It's definitely the best post of the month.
Some photos are very famous, some are rare.
But all of them are very interesting and each one has a very interesting story. Rockefeller gives Middle Finger
Today “Liberal Republican” is an oxymoron, but in the 70s and the 80s, they did exist, Nelson Rockefeller was their leader.
Elected four times as governor and one of America’s wealthiest politicians, Rockefeller resigned in 1973 to devote all of his time to a potential presidential run in 1976.
But when Vice President Spiro T. Agnew resigned in disgrace after pleading guilty to not paying taxes, Rockefeller called Nixon and asked for the vice presidency.
Nixon decided instead to appoint House Minority Leader and Michigan congressman Gerald Ford. After Nixon’s resignation Gerald Ford was sworn in as President.
Ford offered the Vice Presidency to Rockefeller. Knowing that he would not be the nominee for president in 1976, Rockefeller relaxed and enjoyed his duties as vice president.
This attitude was caught on camera, above in Binghamton, NY.; A heckler was shouting insults and Rockefeller leaned over the podium and gave him the finger.
The picture appeared in newspaper across the nation, the public opinion was divided: some criticizing it as a crude gesture, but others admitting that it was nice to see politician who wasn’t afraid to show just what he really meant.
Shortly after taking office both Mrs. Ford and Mrs. Rockefeller had been diagnosed with cancer and had to have mastectomies. It was major headline news and focused the nations attention on the dangers of breast cancer.
Then when California’s former two-term governor Ronald Reagan announced that he would be a candidate for the Republican nomination, Ford had to appease the conservatives, and replace Rockefeller was replaced on the ticket with Senator Robert Dole of Kansas.
It was a rally for Dole in Binghamton that Rockefeller hold up his middle finger with ’sneering, Satanic expression’. For him, not running for reelection again, the defiant middle finger was a kind of declaration of independence freeing him from the unspoken rule that politicians must always flatter the audience and ignore the hecklers.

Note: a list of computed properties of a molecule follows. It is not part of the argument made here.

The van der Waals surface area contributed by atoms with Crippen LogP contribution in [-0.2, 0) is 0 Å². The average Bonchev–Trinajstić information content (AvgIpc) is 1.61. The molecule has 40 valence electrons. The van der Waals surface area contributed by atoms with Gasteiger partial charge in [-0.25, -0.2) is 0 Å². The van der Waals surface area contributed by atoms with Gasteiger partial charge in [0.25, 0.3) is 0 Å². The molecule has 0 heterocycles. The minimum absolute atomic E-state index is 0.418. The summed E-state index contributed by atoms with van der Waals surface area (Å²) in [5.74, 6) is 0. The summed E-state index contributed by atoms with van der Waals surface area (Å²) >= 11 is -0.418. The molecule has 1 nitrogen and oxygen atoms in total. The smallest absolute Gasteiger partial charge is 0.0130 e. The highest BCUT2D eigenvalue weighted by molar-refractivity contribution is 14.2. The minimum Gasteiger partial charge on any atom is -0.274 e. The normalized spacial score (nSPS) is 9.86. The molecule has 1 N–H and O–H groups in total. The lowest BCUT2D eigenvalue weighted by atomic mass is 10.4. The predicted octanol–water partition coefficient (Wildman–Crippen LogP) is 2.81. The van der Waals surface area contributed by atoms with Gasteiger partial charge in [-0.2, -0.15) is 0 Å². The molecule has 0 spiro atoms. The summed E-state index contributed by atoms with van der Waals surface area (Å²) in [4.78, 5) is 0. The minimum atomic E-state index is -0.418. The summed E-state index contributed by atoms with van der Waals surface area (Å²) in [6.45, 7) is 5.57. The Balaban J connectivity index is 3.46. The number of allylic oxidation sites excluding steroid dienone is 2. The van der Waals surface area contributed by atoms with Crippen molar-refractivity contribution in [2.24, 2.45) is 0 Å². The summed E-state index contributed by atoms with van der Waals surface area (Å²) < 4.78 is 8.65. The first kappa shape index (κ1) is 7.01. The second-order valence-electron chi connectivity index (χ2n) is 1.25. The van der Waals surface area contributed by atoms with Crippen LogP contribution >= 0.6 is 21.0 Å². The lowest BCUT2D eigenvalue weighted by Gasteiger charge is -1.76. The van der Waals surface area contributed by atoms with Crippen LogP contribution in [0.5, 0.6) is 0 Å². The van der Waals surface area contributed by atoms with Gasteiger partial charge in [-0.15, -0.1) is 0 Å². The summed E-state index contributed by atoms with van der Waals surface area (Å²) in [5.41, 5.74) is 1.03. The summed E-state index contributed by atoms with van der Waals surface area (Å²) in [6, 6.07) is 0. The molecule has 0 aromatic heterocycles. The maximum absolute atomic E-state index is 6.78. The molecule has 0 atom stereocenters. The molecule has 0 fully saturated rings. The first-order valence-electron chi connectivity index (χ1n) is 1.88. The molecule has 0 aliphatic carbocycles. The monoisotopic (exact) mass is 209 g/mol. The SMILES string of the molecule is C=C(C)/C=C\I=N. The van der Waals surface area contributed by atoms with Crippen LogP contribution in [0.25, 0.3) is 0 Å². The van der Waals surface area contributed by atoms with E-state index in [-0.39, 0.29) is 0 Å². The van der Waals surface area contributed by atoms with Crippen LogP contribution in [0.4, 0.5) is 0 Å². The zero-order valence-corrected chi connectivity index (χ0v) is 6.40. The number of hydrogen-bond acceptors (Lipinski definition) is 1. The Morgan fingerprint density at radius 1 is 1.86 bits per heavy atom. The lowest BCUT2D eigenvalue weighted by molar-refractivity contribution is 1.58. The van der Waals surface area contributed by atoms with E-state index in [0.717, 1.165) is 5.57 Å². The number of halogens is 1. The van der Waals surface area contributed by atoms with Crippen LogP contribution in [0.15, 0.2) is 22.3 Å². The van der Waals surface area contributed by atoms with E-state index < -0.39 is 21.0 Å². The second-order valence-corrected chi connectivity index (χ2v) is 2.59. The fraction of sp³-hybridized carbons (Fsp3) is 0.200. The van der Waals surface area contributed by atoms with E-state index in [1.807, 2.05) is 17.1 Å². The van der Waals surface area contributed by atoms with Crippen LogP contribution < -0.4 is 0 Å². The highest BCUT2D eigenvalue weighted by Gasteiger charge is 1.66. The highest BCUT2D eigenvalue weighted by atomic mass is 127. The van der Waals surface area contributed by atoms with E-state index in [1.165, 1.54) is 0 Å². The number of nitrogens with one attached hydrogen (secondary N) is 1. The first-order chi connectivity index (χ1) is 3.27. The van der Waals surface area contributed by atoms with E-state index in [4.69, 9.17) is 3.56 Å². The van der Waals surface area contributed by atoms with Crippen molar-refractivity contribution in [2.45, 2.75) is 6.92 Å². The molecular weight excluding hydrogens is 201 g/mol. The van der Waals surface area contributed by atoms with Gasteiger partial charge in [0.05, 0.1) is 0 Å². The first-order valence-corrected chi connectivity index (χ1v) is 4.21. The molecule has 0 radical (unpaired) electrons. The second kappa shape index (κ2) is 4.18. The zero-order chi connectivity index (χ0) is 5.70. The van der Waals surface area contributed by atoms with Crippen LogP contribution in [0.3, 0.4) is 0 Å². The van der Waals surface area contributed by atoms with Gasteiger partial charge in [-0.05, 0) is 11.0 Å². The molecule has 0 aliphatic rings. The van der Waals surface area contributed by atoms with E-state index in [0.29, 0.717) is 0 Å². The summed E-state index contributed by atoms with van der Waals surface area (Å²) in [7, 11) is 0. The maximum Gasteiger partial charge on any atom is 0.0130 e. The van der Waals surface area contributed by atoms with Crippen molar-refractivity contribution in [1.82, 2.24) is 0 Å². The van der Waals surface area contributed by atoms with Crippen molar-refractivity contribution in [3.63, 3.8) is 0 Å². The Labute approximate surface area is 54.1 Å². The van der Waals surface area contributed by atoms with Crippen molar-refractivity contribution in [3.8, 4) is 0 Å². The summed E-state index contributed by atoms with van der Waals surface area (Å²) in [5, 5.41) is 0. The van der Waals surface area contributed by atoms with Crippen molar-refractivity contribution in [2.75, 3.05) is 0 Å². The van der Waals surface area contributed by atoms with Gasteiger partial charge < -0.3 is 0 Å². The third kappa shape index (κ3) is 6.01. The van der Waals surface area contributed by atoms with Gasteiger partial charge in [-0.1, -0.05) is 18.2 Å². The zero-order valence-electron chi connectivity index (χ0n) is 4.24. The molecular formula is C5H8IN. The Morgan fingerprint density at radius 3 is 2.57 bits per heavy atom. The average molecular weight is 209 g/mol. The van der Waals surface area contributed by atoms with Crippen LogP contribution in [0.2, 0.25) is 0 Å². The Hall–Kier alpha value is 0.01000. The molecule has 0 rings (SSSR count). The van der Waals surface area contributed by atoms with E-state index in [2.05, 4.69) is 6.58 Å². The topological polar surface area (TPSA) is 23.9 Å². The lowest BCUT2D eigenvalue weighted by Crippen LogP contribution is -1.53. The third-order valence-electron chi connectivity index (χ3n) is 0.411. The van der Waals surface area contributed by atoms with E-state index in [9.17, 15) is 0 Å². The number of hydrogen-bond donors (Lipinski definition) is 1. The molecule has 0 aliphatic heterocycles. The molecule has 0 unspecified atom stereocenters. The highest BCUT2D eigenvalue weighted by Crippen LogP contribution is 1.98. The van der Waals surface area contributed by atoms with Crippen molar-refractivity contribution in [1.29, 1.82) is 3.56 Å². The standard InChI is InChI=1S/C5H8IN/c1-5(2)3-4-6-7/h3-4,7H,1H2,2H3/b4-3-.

He retired soon after; Rockefeller could have died with the respect, but it was reported that his fatal heart attack was induced by a more than the usual late night ‘office work’ with a young female associate.The Marlboro Man
He was the Most Influential Man Who Never Lived.
Though there were many Marlboro Man models over time until 1999 (factoid: but only three of them succumbed to lungs cancer), the original inspiration for the Philip Morris cigarette advertising campaign came through Life magazine photographs by Leonard McCombe from 1949.
Clarence Hailey Long (above) was a 39-year-old, 150-pound foreman at the JA ranch in the Texas panhandle, a place described as “320,000 acres of nothing much.”
Once a week, Long would ride into town for a store-bought shave and a milk shake. Maybe he’d take in a movie if a western was playing.
He was described as “as silent man, unassuming and shy, to the point of bashfulness [with a] face sunburned to the color of saddle leather [with cowpuncher's] wrinkles radiating from pale blue eyes.
” He wore “a ten-gallon Stetson hat, a bandanna around his neck, a bag of Bull Durhamtobacco with its yellow string dangling from his pocket, and blue denim, the fabric of the profession”. He said things like,
“If it weren’t for a good horse, a woman would be the sweetest thing in the world.” He rolled his own smokes.
When the cowboy’s face and story appeared in LIFE in 1949, advertising exec Leo Burnett had an inspiration.
Philip Morris, which had introduced Marlboro as a woman’s cigarette in 1924, was seeking a new image for the brand.
The image managed to transform a feminine campaign, with the slogan “Mild as May”, into one that was masculine in a matter of months.
The “Marlboro Cowboy” and “Marlboro Country” campaigns based on Long boosted Marlboro to the top of the worldwide cigarette market and Long to the top of the marriage market: Long’s Marlboro photographs led to marriage proposals from across the nation, all of which he rejected.
By the time the Marlboro Man went national in 1955, sales were at $5 billion, a 3,241% jump over the previous year.
Over the next decade, Burnett and Philip Morris experimented with other manly types — ball players, race car drivers and rugged guys with tattoos (often friends of the creative team, sporting fake tattoos); all worked, but the Marlboro Man worked the best. By the time the first article linking lung cancer to smoking appeared in Reader’s Digest in 1957, the Marlboro sales were at $20 billion.
Before the Marlboro Man, the brand’s U.S. share stood at less than 1%, but in 1972 (a year after the cigarette ads were banned from American televisions) it became the No. 1 tobacco brand in the world.